While quaint shopping arcades are certainly nice, the flip-side of life in Japan is that things can be rather backwards technologically, despite the image some may have of Japan as an advanced nation of gleaming glass and steel. My wife discovered this when she volunteered as a parental representative at our daughter's school, which entailed maintaining contact lists and doing simple document creation. She was shocked to find that none of the other parents had any computer skills, and several didn't even own computers, forcing her to do all the work herself. There are other examples of Japan's lower level of technology, including Yahoo Japan's still-thriving Geocities community and the way whenever we do a major print job in Japan, we know we'll be asked to save our Illustrator file in a format from 12 years ago so the printer can work with it. Last year Japanese police made several arrests of people making online death threats, including the director of Gundam 00. It turned out that the threats had actually been sent via a computer virus created by a lonely guy who really liked cats, yet the police had not been aware that knowing the IP address associated with a certain crime was not iron-clad proof of guilt.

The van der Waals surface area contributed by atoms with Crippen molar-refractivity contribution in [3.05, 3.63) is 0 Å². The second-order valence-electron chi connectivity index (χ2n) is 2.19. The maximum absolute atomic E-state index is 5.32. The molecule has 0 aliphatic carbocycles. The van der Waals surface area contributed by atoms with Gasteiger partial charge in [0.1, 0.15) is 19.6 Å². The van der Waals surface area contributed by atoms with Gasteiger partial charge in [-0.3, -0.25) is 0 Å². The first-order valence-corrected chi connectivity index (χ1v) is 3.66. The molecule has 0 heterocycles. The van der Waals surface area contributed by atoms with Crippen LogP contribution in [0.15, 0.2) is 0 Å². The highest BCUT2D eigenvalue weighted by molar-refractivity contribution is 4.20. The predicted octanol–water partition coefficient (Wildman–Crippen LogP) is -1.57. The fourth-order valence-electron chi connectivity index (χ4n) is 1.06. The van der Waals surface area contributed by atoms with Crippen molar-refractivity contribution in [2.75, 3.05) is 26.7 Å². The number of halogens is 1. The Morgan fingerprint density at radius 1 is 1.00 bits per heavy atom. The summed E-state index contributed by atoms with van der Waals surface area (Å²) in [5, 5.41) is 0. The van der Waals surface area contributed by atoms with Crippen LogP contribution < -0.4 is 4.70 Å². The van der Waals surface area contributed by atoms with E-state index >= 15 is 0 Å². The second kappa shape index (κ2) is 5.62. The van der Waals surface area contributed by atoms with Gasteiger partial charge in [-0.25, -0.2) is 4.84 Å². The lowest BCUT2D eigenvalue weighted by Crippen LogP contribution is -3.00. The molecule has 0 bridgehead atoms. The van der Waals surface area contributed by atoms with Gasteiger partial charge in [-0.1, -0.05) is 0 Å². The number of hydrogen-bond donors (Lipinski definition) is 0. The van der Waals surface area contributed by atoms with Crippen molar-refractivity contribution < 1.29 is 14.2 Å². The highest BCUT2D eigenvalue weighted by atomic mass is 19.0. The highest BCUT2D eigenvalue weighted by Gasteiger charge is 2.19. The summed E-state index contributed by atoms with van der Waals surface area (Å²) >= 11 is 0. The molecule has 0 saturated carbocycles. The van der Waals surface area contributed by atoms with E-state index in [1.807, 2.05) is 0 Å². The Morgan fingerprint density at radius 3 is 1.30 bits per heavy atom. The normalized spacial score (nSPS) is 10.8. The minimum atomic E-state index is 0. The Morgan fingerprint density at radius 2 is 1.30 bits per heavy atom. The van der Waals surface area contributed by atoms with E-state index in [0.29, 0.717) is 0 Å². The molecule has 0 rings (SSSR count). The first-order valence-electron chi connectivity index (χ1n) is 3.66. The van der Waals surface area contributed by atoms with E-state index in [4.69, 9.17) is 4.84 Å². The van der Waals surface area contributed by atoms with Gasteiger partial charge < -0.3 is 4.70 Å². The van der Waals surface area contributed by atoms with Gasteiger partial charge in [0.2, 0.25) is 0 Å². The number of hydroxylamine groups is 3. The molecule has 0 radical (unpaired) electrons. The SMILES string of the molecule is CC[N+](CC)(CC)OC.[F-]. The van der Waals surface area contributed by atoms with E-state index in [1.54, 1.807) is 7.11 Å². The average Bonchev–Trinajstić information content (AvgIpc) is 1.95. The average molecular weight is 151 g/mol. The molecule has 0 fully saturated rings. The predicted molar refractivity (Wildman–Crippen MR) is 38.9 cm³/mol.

Japan can be surprisingly low-tech.